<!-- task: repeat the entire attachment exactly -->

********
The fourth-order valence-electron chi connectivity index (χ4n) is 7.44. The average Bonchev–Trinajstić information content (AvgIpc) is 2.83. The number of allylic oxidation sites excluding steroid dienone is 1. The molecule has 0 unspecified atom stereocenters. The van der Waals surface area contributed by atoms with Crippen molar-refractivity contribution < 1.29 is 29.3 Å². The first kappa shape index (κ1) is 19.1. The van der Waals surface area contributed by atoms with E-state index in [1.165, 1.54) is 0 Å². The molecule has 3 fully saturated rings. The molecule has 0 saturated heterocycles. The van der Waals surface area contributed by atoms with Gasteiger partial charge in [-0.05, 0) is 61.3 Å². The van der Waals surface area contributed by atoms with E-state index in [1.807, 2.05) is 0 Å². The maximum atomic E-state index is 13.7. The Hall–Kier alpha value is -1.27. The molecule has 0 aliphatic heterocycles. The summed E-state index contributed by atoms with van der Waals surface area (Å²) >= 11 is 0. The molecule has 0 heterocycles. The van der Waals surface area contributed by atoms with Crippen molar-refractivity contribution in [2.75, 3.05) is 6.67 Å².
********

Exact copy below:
The fourth-order valence-electron chi connectivity index (χ4n) is 7.44. The average Bonchev–Trinajstić information content (AvgIpc) is 2.83. The number of allylic oxidation sites excluding steroid dienone is 1. The molecule has 0 unspecified atom stereocenters. The van der Waals surface area contributed by atoms with Crippen molar-refractivity contribution < 1.29 is 29.3 Å². The first kappa shape index (κ1) is 19.1. The van der Waals surface area contributed by atoms with E-state index in [1.165, 1.54) is 0 Å². The molecule has 3 fully saturated rings. The molecule has 0 saturated heterocycles. The van der Waals surface area contributed by atoms with Gasteiger partial charge in [-0.05, 0) is 61.3 Å². The van der Waals surface area contributed by atoms with E-state index in [1.807, 2.05) is 0 Å². The maximum atomic E-state index is 13.7. The Hall–Kier alpha value is -1.27. The molecule has 0 aliphatic heterocycles. The summed E-state index contributed by atoms with van der Waals surface area (Å²) >= 11 is 0. The molecule has 0 heterocycles. The van der Waals surface area contributed by atoms with Crippen molar-refractivity contribution in [2.75, 3.05) is 6.67 Å².